You also cannot print the Vine logo on your promotional products. Vine’s current policy is “The Vine marks should not be used on any merchandise or tangible goods.”


The check-in service Foursquare is really cool because they provide a graphic for you to use as a window cling in your brick-and-mortar business. However, they do not allow the use of their logo on promotional items. They state that you “may not use the Foursquare Marks on any merchandise without our permission.”


Yelp offers logos, buttons, and badges for small business owners. Their page directly states that you can use “Yelp creative assets to identify and refer to Yelp in marketing and informational materials.” They also have these eight guidelines when you are using their brand assets on your marketing materials:

1. Your use must be substantially separated from other logos, trademarks and graphics

2. Your use must be the smallest logo used in your materials and proportional to the smallest font size of your marketing copy

3. Your use must not imply endorsement by Yelp or create confusion

4. Your use cannot be modified in any way, including proportions, colors, or fonts

5. Your use cannot be used in connection with false or misleading advertising

6. Your use cannot be used in a manner that disparages Yelp

7. Your use cannot be combined with other words or marks

8. Use is limited to the press and local businesses referring to their authorized listing(s) on Yelp

So as long as you are not implying that you have a partnership with Yelp and follow these guidelines, there’s no reason why you can’t use your promotional items to encourage your customers to leave you a review on Yelp. Sticking with the approved logos and badges will keep you within their guidelines.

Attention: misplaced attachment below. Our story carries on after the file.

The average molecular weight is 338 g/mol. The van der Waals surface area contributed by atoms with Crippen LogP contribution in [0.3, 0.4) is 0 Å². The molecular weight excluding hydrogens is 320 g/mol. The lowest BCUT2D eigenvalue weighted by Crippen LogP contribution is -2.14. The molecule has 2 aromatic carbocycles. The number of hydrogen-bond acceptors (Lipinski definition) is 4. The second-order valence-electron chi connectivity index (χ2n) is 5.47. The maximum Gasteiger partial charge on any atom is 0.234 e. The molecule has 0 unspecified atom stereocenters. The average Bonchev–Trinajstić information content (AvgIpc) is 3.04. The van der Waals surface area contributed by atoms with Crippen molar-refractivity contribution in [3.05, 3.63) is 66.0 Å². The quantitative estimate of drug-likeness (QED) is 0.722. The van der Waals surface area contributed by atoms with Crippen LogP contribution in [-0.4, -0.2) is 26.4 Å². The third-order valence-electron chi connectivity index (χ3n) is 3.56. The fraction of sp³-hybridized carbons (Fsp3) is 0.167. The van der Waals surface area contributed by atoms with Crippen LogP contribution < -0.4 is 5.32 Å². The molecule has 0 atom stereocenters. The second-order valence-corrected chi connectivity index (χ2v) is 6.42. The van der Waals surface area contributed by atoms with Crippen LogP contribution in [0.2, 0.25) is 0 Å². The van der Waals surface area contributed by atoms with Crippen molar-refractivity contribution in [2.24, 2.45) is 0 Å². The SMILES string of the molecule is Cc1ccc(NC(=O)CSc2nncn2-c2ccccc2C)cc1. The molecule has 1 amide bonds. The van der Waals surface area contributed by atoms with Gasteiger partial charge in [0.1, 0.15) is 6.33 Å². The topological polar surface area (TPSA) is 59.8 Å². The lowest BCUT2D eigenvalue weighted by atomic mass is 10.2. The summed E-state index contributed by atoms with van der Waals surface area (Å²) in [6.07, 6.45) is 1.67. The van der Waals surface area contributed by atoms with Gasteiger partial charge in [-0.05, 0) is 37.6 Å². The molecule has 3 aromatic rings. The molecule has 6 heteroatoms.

Want to check out the full branding guidelines for these social networks? You can find them all right here: Facebook, Twitter, YouTube, Pinterest, LinkedIn, Google+, LinkedIn, Tumblr, Instagram, VineFoursquare, and Yelp.

I know that was a ton of information to get through, so let’s do a quick recap before wrapping up this post.

You can print (with restrictions): Facebook, Twitter, YouTube, Pinterest, and Yelp.

You can possibly print: LinkedIn.

You cannot print: Google+, Tumblr, Instagram, Vine, and Foursquare.


Know that if any of these policies change or if we receive special permission, I will make sure to update this post to reflect the most current and accurate information.

Now that you know about which social media icons you can use, you’re probably wondering how you can print them on your items.

There are one-color options of the social media logos, but they all really shine when represented with their full colors. So if you wanted to guide your customers to as many social channels as possible, you should consider using a custom item that has full-color printing. Full-color printing is also known as digital printing and CMYK printing.

Full-color printed items like sticky notes or mouse pads have lots of room and you can print with as many colors as you want. These would allow you to print your business’ logo and all of the approved social media logos without having to make any compromises on colors.

Still unsure about how you can use some of these social media logos? Luckily our art department knows exactly how and when you can use these logos. So if you have a specific idea for your promotional items make sure that you talk to your representative so you can craft the perfect giveaway item.

Whether you have questions about social media logos or can’t wait to get started on your order, we would love to hear from you! You can contact us by email (, by phone (1-866-312-5646), via our live chat, or by leaving a comment below.

Have you used any social media logos on your promo items before? Which of these guidelines surprised you? Which icon would you like to be able to use on your promo items?

This post was last updated on 3.13.2015.

Expand Your Brand!

Mandy Kilinskis